What happened

Shares of Lemonade (NYSE:LMND) fell 26% in March 2021, according to data from S&P Global Market Intelligence. The insurance technology expert posted Street-stumping results early in the month, but the surprise wasn't enough to sustain Lemonade's soaring stock price.

So what

Lemonade's fourth-quarter revenue landed at $20.5 million, comfortably ahead of Wall Street's $19.1 million consensus estimate. Adjusted net losses of $0.60 per share also beat the Street's expectations of a $0.65 loss. The customer list grew 56% at 1 million names, and the average insurance premium per customer increased by 20%. However, management's guidance for the next quarter pointed to sales just below analysts' then-current projections. Lemonade's shares fell 13% over the next two days as investors digested the report and the concomitant analyst reactions.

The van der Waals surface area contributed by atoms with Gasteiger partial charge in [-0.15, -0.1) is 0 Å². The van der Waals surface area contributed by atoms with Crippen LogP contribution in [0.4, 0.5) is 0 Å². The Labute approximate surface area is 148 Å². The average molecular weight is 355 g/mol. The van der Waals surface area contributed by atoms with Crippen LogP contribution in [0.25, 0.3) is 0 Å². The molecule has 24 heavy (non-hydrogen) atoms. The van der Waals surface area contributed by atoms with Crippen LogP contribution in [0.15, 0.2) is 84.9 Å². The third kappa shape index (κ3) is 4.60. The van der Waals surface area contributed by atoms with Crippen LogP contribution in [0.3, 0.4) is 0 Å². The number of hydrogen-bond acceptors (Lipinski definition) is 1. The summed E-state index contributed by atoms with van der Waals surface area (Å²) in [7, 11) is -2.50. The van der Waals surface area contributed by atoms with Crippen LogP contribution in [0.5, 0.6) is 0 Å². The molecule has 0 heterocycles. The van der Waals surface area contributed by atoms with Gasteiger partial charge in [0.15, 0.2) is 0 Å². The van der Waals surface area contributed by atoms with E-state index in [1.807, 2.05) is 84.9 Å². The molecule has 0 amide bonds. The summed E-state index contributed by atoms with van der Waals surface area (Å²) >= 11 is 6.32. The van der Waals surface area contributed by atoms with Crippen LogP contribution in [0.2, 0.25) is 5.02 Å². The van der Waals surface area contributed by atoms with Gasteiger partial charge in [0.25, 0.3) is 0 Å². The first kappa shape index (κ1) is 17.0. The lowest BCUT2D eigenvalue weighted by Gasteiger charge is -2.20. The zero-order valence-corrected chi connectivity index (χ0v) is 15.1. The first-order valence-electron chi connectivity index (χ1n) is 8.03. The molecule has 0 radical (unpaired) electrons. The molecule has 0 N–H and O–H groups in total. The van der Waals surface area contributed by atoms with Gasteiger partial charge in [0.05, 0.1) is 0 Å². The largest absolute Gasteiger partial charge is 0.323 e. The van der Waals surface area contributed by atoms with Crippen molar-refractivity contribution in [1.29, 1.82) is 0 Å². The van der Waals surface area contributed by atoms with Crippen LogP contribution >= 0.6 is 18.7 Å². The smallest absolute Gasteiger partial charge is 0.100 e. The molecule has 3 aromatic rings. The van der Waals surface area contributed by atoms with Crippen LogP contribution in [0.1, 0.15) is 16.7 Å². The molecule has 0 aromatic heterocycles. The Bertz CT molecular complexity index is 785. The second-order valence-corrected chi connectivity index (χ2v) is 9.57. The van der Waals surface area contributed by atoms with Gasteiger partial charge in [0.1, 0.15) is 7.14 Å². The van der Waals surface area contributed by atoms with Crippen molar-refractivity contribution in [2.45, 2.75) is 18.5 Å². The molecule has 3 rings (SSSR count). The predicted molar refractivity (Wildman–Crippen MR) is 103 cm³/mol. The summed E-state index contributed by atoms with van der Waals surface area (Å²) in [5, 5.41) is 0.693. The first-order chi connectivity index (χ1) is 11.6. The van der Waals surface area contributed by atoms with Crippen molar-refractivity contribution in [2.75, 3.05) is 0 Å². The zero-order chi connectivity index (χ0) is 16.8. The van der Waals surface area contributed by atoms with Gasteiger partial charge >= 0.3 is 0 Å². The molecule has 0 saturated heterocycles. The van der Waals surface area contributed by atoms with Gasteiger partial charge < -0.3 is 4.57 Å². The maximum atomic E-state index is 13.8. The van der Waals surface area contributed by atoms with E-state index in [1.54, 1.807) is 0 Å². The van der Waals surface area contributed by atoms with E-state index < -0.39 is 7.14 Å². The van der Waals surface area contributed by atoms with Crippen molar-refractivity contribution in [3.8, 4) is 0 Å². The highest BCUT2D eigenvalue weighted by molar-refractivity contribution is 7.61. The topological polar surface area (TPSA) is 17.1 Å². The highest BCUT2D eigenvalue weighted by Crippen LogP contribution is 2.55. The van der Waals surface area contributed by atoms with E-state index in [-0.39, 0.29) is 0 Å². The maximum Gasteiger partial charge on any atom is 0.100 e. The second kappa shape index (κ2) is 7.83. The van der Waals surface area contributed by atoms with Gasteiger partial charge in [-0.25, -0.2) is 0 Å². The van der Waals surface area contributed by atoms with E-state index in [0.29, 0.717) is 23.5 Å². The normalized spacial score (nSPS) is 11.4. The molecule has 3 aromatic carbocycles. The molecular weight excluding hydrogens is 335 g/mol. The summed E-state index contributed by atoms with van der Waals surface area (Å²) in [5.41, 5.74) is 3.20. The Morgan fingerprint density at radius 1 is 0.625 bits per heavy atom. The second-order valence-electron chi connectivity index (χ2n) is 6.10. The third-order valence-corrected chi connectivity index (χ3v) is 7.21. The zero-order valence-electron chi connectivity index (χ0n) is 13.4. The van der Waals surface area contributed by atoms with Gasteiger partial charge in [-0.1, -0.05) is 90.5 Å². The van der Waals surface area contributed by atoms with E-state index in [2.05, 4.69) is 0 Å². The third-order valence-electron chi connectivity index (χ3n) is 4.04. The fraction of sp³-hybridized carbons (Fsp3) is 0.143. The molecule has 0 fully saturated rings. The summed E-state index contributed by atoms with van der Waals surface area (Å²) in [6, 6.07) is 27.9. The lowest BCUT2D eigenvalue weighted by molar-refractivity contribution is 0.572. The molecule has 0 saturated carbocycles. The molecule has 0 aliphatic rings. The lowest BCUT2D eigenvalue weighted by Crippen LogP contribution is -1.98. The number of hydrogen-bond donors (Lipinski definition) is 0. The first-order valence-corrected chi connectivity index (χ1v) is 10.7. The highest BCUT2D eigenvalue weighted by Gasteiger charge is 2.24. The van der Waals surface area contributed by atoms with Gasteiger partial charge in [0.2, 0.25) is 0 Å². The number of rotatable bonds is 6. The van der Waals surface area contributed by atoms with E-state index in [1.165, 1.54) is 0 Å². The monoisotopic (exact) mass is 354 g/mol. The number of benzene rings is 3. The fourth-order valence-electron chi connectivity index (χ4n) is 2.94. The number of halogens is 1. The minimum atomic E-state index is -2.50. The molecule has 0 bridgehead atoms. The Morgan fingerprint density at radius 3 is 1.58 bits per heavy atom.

A lemon slides down a red charting arrow, headed for an upward trajectory at the end of the slide.

Image source: Getty Images.

Now what

The road ahead may be bumpy and unpredictable, but Lemonade has a very real chance to disrupt the enormous insurance market. The company's reliance on data-driven sign-up and insurance-claim procedures gives it lower operating costs, which are passed on to customers in the form of lower premiums. I'm so impressed by Lemonade's business prospects that I bought a few shares in December and I'm sorely tempted to add to my position at these low prices. Market-beating results over the long term are far more important than lumpy revenue streams in the early going.

This article represents the opinion of the writer, who may disagree with the “official” recommendation position of a Motley Fool premium advisory service. We’re motley! Questioning an investing thesis -- even one of our own -- helps us all think critically about investing and make decisions that help us become smarter, happier, and richer.